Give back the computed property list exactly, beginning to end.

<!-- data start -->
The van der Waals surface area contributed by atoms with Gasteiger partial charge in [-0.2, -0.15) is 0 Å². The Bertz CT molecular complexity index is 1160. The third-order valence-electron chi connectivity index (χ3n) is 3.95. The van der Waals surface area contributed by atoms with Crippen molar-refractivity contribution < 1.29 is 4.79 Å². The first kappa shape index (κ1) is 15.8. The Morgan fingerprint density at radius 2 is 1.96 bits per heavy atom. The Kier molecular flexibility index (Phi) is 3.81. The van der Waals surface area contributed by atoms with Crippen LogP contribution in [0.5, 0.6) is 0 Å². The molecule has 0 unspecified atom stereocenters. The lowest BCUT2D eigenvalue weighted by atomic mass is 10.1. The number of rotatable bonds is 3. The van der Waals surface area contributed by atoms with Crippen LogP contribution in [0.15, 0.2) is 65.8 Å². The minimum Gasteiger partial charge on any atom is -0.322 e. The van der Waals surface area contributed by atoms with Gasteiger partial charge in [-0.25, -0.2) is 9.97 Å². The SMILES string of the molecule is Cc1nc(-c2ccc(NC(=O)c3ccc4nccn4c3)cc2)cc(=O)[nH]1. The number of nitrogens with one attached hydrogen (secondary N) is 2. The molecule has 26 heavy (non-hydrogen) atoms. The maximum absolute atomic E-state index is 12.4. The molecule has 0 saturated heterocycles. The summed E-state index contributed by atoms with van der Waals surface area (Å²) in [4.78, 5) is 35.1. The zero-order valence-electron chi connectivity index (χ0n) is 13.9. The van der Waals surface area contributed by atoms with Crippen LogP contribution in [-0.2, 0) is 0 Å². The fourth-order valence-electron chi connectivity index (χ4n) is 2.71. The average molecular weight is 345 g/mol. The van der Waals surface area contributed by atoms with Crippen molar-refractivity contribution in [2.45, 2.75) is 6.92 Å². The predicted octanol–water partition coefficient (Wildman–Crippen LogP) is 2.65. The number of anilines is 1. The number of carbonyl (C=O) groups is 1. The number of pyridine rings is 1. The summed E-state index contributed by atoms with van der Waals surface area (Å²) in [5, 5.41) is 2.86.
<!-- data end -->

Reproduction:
The van der Waals surface area contributed by atoms with Gasteiger partial charge in [-0.2, -0.15) is 0 Å². The Bertz CT molecular complexity index is 1160. The third-order valence-electron chi connectivity index (χ3n) is 3.95. The van der Waals surface area contributed by atoms with Crippen molar-refractivity contribution < 1.29 is 4.79 Å². The first kappa shape index (κ1) is 15.8. The Morgan fingerprint density at radius 2 is 1.96 bits per heavy atom. The Kier molecular flexibility index (Phi) is 3.81. The van der Waals surface area contributed by atoms with Crippen LogP contribution in [0.5, 0.6) is 0 Å². The molecule has 0 unspecified atom stereocenters. The lowest BCUT2D eigenvalue weighted by atomic mass is 10.1. The number of rotatable bonds is 3. The van der Waals surface area contributed by atoms with Crippen LogP contribution in [0.15, 0.2) is 65.8 Å². The minimum Gasteiger partial charge on any atom is -0.322 e. The van der Waals surface area contributed by atoms with Gasteiger partial charge in [-0.25, -0.2) is 9.97 Å². The SMILES string of the molecule is Cc1nc(-c2ccc(NC(=O)c3ccc4nccn4c3)cc2)cc(=O)[nH]1. The number of nitrogens with one attached hydrogen (secondary N) is 2. The molecule has 26 heavy (non-hydrogen) atoms. The maximum absolute atomic E-state index is 12.4. The molecule has 0 saturated heterocycles. The summed E-state index contributed by atoms with van der Waals surface area (Å²) in [4.78, 5) is 35.1. The zero-order valence-electron chi connectivity index (χ0n) is 13.9. The van der Waals surface area contributed by atoms with Crippen LogP contribution in [-0.2, 0) is 0 Å². The fourth-order valence-electron chi connectivity index (χ4n) is 2.71. The average molecular weight is 345 g/mol. The van der Waals surface area contributed by atoms with Crippen molar-refractivity contribution in [2.45, 2.75) is 6.92 Å². The predicted octanol–water partition coefficient (Wildman–Crippen LogP) is 2.65. The number of anilines is 1. The number of carbonyl (C=O) groups is 1. The number of pyridine rings is 1. The summed E-state index contributed by atoms with van der Waals surface area (Å²) in [5, 5.41) is 2.86.